[ trik-uhl-doun ]

  1. of, relating to, or based on the trickle-down theory: the trickle-down benefits to the local community.

Origin of trickle-down

First recorded in 1950–55; adj. use of verb phrase trickle down

Words Nearby trickle-down Unabridged Based on the Random House Unabridged Dictionary, © Random House, Inc. 2023

How to use trickle-down in a sentence

  • And the water he took in sips, allowing it to trickle down his throat, drop by drop almost.

    Those Times And These | Irvin S. Cobb
  • For a moment I watched the contents of those two eggshells trickle down through the leaves and moss, then I looked up at Bige.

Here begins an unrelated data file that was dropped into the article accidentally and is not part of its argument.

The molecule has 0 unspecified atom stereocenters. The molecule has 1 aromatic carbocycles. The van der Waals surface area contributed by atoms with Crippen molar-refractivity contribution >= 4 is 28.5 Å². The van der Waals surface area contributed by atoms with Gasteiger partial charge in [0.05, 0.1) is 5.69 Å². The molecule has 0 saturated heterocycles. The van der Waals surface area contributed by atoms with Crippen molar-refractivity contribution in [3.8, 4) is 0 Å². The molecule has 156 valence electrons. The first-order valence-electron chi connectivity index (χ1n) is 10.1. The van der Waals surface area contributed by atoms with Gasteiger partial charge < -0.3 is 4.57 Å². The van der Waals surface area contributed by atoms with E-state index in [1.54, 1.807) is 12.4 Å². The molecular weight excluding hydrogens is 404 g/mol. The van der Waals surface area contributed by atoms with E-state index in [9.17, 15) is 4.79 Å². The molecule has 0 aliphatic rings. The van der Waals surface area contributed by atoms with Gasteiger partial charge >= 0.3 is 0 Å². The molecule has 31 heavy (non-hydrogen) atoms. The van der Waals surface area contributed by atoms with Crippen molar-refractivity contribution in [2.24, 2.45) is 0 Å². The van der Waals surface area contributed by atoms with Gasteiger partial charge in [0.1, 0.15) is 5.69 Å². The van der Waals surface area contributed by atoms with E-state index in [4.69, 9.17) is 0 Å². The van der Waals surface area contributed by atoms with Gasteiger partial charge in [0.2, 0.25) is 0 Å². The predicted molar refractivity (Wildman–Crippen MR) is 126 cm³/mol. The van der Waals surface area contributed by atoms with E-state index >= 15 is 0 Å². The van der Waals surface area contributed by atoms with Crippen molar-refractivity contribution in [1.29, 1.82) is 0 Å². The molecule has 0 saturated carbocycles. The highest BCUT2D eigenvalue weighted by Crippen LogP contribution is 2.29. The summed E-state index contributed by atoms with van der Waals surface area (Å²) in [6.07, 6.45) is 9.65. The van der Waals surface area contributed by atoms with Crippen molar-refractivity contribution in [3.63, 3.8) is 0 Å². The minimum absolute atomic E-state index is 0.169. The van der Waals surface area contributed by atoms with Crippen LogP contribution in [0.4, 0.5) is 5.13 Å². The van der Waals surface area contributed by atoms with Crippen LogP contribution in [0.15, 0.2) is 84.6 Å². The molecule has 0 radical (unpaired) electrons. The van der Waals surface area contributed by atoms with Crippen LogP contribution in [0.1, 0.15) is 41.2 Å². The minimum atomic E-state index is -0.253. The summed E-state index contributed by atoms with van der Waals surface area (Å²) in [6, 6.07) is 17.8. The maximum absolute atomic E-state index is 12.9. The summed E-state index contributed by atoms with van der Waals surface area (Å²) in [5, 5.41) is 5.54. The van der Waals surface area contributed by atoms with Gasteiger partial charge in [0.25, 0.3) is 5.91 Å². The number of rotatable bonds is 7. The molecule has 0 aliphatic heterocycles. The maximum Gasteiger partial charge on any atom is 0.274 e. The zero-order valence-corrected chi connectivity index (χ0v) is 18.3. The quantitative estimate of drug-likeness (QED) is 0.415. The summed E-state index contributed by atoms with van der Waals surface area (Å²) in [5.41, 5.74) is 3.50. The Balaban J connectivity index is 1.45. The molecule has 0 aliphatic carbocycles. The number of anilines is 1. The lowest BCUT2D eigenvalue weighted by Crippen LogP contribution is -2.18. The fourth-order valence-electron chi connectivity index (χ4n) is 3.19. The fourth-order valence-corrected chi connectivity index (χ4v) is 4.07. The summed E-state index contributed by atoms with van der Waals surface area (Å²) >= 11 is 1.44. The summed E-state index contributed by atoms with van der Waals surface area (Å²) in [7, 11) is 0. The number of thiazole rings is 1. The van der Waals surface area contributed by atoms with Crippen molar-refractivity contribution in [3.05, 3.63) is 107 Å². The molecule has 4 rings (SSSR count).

Lost Pond | Henry Abbott
  • See what a quantity of holes he has made in it, and how its bark is stained p. 60with the drops which trickle down from them.

    Wanderings in South America | Charles Waterton
  • Maria let her head fall upon his shoulder, and the tears began to trickle down her wasted cheeks.

    The Shadow of Ashlydyat | Mrs. Henry Wood
  • She cried afresh, and held the empty glass to her lips in the hope a forgotten drop might trickle down upon them.

    A Sheaf of Corn | Mary E. Mann

British Dictionary definitions for trickle-down


  1. of or concerning the theory that granting concessions such as tax cuts to the rich will benefit all levels of society by stimulating the economy

Collins English Dictionary - Complete & Unabridged 2012 Digital Edition © William Collins Sons & Co. Ltd. 1979, 1986 © HarperCollins Publishers 1998, 2000, 2003, 2005, 2006, 2007, 2009, 2012